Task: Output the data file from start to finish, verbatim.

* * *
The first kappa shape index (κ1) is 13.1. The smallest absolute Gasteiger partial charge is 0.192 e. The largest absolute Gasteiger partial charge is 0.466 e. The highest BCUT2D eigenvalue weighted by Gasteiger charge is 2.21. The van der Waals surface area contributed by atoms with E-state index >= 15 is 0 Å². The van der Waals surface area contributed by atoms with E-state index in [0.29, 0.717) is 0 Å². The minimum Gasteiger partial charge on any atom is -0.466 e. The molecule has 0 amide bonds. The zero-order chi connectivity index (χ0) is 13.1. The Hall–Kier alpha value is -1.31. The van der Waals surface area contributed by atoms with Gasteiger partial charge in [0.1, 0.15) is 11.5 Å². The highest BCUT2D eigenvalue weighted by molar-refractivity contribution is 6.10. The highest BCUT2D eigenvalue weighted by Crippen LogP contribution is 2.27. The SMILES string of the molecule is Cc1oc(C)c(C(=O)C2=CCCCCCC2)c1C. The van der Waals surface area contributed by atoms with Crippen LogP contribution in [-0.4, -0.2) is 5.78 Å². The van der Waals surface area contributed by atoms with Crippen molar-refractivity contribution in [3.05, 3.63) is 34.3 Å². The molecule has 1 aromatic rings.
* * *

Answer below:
The first kappa shape index (κ1) is 13.1. The smallest absolute Gasteiger partial charge is 0.192 e. The largest absolute Gasteiger partial charge is 0.466 e. The highest BCUT2D eigenvalue weighted by Gasteiger charge is 2.21. The van der Waals surface area contributed by atoms with E-state index >= 15 is 0 Å². The van der Waals surface area contributed by atoms with E-state index in [0.29, 0.717) is 0 Å². The minimum Gasteiger partial charge on any atom is -0.466 e. The molecule has 0 amide bonds. The zero-order chi connectivity index (χ0) is 13.1. The Hall–Kier alpha value is -1.31. The van der Waals surface area contributed by atoms with Gasteiger partial charge in [0.1, 0.15) is 11.5 Å². The highest BCUT2D eigenvalue weighted by molar-refractivity contribution is 6.10. The highest BCUT2D eigenvalue weighted by Crippen LogP contribution is 2.27. The SMILES string of the molecule is Cc1oc(C)c(C(=O)C2=CCCCCCC2)c1C. The van der Waals surface area contributed by atoms with Crippen LogP contribution in [-0.4, -0.2) is 5.78 Å². The van der Waals surface area contributed by atoms with Crippen molar-refractivity contribution in [3.05, 3.63) is 34.3 Å². The molecule has 1 aromatic rings.